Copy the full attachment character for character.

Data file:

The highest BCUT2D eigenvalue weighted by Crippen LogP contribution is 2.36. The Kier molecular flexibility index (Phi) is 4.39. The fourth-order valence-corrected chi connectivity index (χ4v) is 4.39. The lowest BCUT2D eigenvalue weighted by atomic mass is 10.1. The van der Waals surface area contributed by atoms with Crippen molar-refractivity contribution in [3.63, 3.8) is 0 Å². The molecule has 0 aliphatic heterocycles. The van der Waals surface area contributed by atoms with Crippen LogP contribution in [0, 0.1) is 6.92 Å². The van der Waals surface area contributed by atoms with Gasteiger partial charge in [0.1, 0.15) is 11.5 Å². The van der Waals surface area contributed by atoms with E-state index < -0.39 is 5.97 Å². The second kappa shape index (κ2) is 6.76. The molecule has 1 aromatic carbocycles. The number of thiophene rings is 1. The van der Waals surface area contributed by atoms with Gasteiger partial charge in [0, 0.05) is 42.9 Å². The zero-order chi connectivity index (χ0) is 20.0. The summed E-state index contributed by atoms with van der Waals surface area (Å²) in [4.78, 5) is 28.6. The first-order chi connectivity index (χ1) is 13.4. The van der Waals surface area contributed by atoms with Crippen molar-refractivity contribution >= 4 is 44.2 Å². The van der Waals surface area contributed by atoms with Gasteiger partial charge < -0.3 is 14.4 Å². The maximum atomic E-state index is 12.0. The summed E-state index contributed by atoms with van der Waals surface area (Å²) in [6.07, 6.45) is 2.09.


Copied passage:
The highest BCUT2D eigenvalue weighted by Crippen LogP contribution is 2.36. The Kier molecular flexibility index (Phi) is 4.39. The fourth-order valence-corrected chi connectivity index (χ4v) is 4.39. The lowest BCUT2D eigenvalue weighted by atomic mass is 10.1. The van der Waals surface area contributed by atoms with Crippen molar-refractivity contribution in [3.63, 3.8) is 0 Å². The molecule has 0 aliphatic heterocycles. The van der Waals surface area contributed by atoms with Crippen LogP contribution in [0, 0.1) is 6.92 Å². The van der Waals surface area contributed by atoms with Gasteiger partial charge in [0.1, 0.15) is 11.5 Å². The van der Waals surface area contributed by atoms with E-state index < -0.39 is 5.97 Å². The second kappa shape index (κ2) is 6.76. The molecule has 1 aromatic carbocycles. The number of thiophene rings is 1. The van der Waals surface area contributed by atoms with Gasteiger partial charge in [0, 0.05) is 42.9 Å². The zero-order chi connectivity index (χ0) is 20.0. The summed E-state index contributed by atoms with van der Waals surface area (Å²) in [4.78, 5) is 28.6. The first-order chi connectivity index (χ1) is 13.4. The van der Waals surface area contributed by atoms with Crippen molar-refractivity contribution >= 4 is 44.2 Å². The van der Waals surface area contributed by atoms with Gasteiger partial charge < -0.3 is 14.4 Å². The maximum atomic E-state index is 12.0. The summed E-state index contributed by atoms with van der Waals surface area (Å²) in [6.07, 6.45) is 2.09.